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Rare implanted device gives brothers a change of heart

The Kogan brothers are grateful the device allowed them to return to normal life again and make up for lost time together.

INDIANAPOLIS — Sometimes treatments, medications and even a transplant won’t do the trick for patients with heart failure. They are left with only one option: getting a rare heart device implanted in their chest.

A few months ago, two Ascension St. Vincent patients received Left Ventricular Assist Devices (LVAD) devices within a few days of each other to help with their chronic heart failure. Turns out, the two are brothers.

Drew and Phil Kogan admit they weren’t always super close growing up because they had different interests.

“We are not as thick as thieves, but we are there for one another if we need it,” Drew said.

The two live in Zionsville. Drew has an antique business, and Phil works at an auto repair shop.

At the time, Drew’s heart was working at five percent. He said he often ignored his symptoms and was hesitant to receive the device, but realized he would miss his friend’s son’s wedding if he passed away. He also wanted to continue going out to eat and seeing his friends.

“I couldn’t walk over to that bench over there without stopping. I mean, it was that bad,” Drew said.

His older brother, Phil, was battling heart failure since 2007. He had three different stent placements. The device was his best shot at returning to a normal life. He was also hesitant but wanted to get back to riding his motorcycle and being with his wife.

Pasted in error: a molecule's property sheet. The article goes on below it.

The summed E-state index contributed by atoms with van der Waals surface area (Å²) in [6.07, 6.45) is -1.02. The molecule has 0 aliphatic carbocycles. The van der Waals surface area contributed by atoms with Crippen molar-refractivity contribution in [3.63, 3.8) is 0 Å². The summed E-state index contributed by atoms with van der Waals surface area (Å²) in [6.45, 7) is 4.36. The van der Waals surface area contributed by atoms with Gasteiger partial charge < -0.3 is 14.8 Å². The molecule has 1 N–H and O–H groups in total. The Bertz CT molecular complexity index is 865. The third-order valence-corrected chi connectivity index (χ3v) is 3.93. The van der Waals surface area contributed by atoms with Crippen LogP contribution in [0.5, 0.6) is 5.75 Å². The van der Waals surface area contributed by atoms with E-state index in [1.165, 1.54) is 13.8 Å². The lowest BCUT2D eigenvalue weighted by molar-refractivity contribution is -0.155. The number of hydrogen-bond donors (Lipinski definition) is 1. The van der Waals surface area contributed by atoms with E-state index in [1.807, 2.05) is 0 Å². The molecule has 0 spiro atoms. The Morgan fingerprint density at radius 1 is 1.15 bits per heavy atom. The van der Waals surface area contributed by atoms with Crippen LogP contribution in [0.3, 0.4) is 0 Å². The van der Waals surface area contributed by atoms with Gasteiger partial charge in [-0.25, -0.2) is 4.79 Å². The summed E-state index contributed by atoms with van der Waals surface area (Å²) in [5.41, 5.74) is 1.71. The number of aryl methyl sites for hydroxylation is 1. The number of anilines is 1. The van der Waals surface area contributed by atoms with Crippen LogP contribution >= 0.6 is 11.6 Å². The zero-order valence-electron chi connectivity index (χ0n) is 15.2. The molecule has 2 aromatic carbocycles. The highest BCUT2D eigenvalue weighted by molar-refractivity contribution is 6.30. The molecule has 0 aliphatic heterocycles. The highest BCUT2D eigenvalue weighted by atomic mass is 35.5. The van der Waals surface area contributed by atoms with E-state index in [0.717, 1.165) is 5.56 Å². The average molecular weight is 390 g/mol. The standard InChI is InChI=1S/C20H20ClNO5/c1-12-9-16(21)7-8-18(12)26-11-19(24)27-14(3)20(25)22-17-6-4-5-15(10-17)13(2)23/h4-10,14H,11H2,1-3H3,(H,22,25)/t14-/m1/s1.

“I was having trouble breathing and sleeping a lot,” Phil said.

The LVAD is for patients with very serious heart failure. Dr. Amit Patel, a cardiologist with Ascension St. Vincent, said Drew and Phil’s hearts were so weak, they weren’t pumping enough blood to the body.

“When that happens, people get short of breath. They can’t do their daily activities. They have trouble working at home and living at home independently,” Dr. Patel said.

The LVAD pumps blood continuously from the left ventricle to the aorta. It’s powered by rechargeable batteries that a patient wears in a pack on their belt.

Dr. Patel treated both Drew and Phil and said at first, he didn’t know they were brothers.

“Turned out, they had the same diagnose and by chance, I figured out they were both related after taking a family history,” Dr. Patel said.

A few months later, Drew and Phil both received the rare devices around the same time and at the same hospital. Their recovery rooms were just a few doors away from each other.

Drew’s surgery was more of an emergency than Phil’s, which was planned.

“We were all kind of dumbfounded a little bit to hear that two brothers, same diagnosis, same needs, getting the same treatment,” Dr. Patel said.

Credit: WTHR

The brothers laugh that the nurses would even get them confused sometimes while in the hospital.

“We had big tags on that said 'check first name, check birth date, make sure the right medicine goes to the right person,'” Drew and Phil said.

The Kogan brothers are grateful the device allowed them to return to normal life again and make up for lost time together.

“We got new lives. I mean we literally have new lives, and it feels so good to feel good,” Drew said.

The brothers said they are thankful for friends and family that have helped them along the way, including their whole care team.

“You forget how wonderful people can be. From ambulance drivers, from nurses, doctors, administration, friends, brothers. As bad as the world seems sometimes, we are pretty lucky to live in an area that cares,” Drew said.

Heart failure is a common diagnosis across the country. Dr. Patel reminds people to not ignore symptoms and to see a doctor right away.

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